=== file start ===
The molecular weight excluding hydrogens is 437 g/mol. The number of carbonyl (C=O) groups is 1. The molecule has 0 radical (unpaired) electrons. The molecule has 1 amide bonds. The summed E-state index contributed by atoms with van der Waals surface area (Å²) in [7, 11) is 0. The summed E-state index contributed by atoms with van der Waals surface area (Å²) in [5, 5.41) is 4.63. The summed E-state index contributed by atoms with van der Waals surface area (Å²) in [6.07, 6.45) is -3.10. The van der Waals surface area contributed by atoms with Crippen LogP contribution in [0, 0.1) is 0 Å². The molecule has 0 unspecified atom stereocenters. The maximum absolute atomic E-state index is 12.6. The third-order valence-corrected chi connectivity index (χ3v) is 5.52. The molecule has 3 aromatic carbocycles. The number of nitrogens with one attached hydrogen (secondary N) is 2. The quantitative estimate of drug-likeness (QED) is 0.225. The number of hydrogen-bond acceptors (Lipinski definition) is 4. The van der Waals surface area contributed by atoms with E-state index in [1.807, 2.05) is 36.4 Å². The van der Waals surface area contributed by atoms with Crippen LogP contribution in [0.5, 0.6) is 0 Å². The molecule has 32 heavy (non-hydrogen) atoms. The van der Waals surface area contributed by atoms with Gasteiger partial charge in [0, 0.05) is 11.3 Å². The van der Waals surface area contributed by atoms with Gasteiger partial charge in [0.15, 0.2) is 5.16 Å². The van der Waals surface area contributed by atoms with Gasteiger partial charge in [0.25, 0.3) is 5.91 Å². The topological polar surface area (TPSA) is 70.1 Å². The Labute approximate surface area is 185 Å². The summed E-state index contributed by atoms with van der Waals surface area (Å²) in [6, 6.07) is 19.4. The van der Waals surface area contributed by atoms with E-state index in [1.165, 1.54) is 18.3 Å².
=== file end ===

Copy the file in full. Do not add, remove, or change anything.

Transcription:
The molecular weight excluding hydrogens is 437 g/mol. The number of carbonyl (C=O) groups is 1. The molecule has 0 radical (unpaired) electrons. The molecule has 1 amide bonds. The summed E-state index contributed by atoms with van der Waals surface area (Å²) in [7, 11) is 0. The summed E-state index contributed by atoms with van der Waals surface area (Å²) in [5, 5.41) is 4.63. The summed E-state index contributed by atoms with van der Waals surface area (Å²) in [6.07, 6.45) is -3.10. The van der Waals surface area contributed by atoms with Crippen LogP contribution in [0, 0.1) is 0 Å². The molecule has 0 unspecified atom stereocenters. The maximum absolute atomic E-state index is 12.6. The third-order valence-corrected chi connectivity index (χ3v) is 5.52. The molecule has 3 aromatic carbocycles. The number of nitrogens with one attached hydrogen (secondary N) is 2. The quantitative estimate of drug-likeness (QED) is 0.225. The number of hydrogen-bond acceptors (Lipinski definition) is 4. The van der Waals surface area contributed by atoms with E-state index in [1.807, 2.05) is 36.4 Å². The van der Waals surface area contributed by atoms with Crippen LogP contribution in [0.5, 0.6) is 0 Å². The molecule has 32 heavy (non-hydrogen) atoms. The van der Waals surface area contributed by atoms with Gasteiger partial charge in [0, 0.05) is 11.3 Å². The van der Waals surface area contributed by atoms with Gasteiger partial charge in [0.15, 0.2) is 5.16 Å². The van der Waals surface area contributed by atoms with Gasteiger partial charge in [0.25, 0.3) is 5.91 Å². The topological polar surface area (TPSA) is 70.1 Å². The Labute approximate surface area is 185 Å². The summed E-state index contributed by atoms with van der Waals surface area (Å²) in [6, 6.07) is 19.4. The van der Waals surface area contributed by atoms with E-state index in [1.165, 1.54) is 18.3 Å².